Genealogy Roadshow: Interview with Kenyatta D. Berry

“Genealogy Roadshow” is a PBS-TV show hosted by Kenyatta D. Berry, an expert genealogist who contributed to the groundbreaking “1619 Project” published by the New York Times. “Genealogy Roadshow” boasts over 1.5 million viewers per episode. Kenyatta has more than 20 years of genealogical research experience especially within the realm of historical content. She has been featured in numerous publications including Good Housekeeping, the Wall Street Journal, and Woman’s World. Kenyatta recently discussed her career and more via an exclusive interview.

Meagan Meehan (MM): How did you discover your love for genealogy and how did you establish yourself in this field?

Kenyatta D. Berry (KDB): I started doing genealogy my first year of law school as a break from Torts and Contracts law. Unlike most genealogists, I did not start by researching my own family but started by researching an ex-boyfriend’s family. I found a fascinating biographical entry that included information on his second Great Grandfather who was enslaved and his father who enslaved him. After that I was hooked! I established myself in the field by focusing on enslaved genealogy which can be challenging and overwhelming. Most of the records related to the enslaved are legal documents and located in court houses. I have built my brand through Genealogy Roadshow, my book The Family Tree Toolkit and as a contributor to the groundbreaking New York Times, 1619 Project.

MM: You are also an expert in history, so how did you get into that field?

KDB: My interest in history grew as I delved deeper into genealogy. By focusing on enslaved genealogy, I knew it was critical to understand the business of slavery. This required me to take a scholarly approach to the study of slavery. It’s not enough to know names, dates and places but to understand how our ancestors’ stories are part of American history.

MM: What are some of the most fascinating discoveries you’ve made as you looked through your genealogy and the genealogy of others?

KDB: One of my favorite stories is Gail Lukasik from Genealogy Roadshow. She had researched her family history and discovered some shocking news. I was able to confirm what Gail had discovered on her own and provide additional information about her maternal ancestors. Gail wrote a book, White Like Her about her discovery and experience on Genealogy Roadshow.

MM: How did you get into working with PBS and how did you prepare yourself for the role of a TV host?

KDB: The production company was looking to hire genealogists in the Los Angeles area. They reached out to the Association of Professional Genealogists, and I was the President at the time. I met with two people from production for lunch. After talking for about an hour or so, they asked me to audition for the show. I was reluctant at first because I was employed full time in software sales and had never been a TV host. After some coaxing, I went home and did a Skype interview. A few months later they called and said PBS loves you and the rest is history! To be quite honest, I was not prepared to be a TV host. I wanted to do a good job and decided to learn everything I could about being on TV. I learned very quickly that being engaging is good television and I have worked hard at being engaging both on and off TV.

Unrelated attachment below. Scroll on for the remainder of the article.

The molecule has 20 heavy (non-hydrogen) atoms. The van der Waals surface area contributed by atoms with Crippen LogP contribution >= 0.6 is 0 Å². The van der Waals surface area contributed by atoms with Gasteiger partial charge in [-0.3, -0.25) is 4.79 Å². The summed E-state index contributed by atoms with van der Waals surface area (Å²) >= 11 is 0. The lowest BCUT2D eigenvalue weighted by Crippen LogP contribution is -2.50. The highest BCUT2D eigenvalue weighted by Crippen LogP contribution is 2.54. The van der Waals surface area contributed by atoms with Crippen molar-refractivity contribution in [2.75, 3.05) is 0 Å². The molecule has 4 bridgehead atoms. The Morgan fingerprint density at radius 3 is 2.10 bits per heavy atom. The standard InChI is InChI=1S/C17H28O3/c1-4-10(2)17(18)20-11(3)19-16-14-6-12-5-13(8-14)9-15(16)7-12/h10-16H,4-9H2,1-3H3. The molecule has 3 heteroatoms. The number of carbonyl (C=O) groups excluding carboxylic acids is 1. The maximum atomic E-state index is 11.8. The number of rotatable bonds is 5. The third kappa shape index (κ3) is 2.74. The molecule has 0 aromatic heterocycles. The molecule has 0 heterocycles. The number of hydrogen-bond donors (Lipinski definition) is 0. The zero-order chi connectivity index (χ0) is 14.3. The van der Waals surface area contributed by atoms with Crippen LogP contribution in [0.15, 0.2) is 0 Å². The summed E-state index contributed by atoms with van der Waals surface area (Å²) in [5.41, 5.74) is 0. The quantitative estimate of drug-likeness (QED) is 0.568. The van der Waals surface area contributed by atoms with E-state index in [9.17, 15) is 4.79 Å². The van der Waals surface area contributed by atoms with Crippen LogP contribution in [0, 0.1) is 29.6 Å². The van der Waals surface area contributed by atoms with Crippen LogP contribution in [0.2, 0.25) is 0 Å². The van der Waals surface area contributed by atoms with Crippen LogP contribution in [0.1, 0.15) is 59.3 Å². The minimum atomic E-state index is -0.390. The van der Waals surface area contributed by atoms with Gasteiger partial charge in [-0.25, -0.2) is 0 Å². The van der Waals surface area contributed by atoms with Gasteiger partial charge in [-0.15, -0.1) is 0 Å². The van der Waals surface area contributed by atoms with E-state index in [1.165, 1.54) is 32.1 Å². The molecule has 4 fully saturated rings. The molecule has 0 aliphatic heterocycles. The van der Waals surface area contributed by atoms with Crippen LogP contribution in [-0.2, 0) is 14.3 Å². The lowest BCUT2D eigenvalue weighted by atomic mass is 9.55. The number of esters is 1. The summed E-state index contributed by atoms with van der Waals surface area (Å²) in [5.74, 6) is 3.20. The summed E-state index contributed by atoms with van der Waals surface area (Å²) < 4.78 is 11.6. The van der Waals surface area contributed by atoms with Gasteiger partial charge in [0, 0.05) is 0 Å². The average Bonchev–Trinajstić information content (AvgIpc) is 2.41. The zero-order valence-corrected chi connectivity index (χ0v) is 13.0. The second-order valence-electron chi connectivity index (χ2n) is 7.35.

MM: Why do you think this program attracts so many viewers?

KDB: Genealogy Roadshow is popular because the average viewer can relate to the stories we share. The stories of everyday people help viewers walk away with tips for their own research and inspire them to discover their family history.

MM: What do you wish more people knew about genealogy?

KDB: Genealogy is more accessible than it was five years ago or even three years ago. The digitizing of records, DNA tests and genealogy as a TV genre has increased interest. For African Americans it is important to know that we can find our enslaved ancestors. The records exist and require some digging but they can be found. Everyone has a story and genealogy can help you find and share that story.

MM: Where do you hope your career is ten years from now?

KDB: I have never had a direct career path, from attorney to TV host to author. I suspect that in ten years, I will still be involved in genealogy, television and writing. I plan to use my knowledge of technology to develop products to help African Americans find their enslaved ancestors.

MM: What projects are coming up for you soon and is there anything else that you would like to mention?

KDB: I have a number of projects coming up including a new book, my podcast “Conversations with Kenyatta,” and online genealogy courses. I launched my newsletter “Let’s Talk Ancestry” in the Fall and will continue to use that a platform to help researchers. Developing engaging content and increasing my social media presence is always part of my plan.


To learn more, visit her official website:

Meagan J. Meehan is a published author of novels, short stories, and poems. She is also a produced playwright and an award-winning modern artist.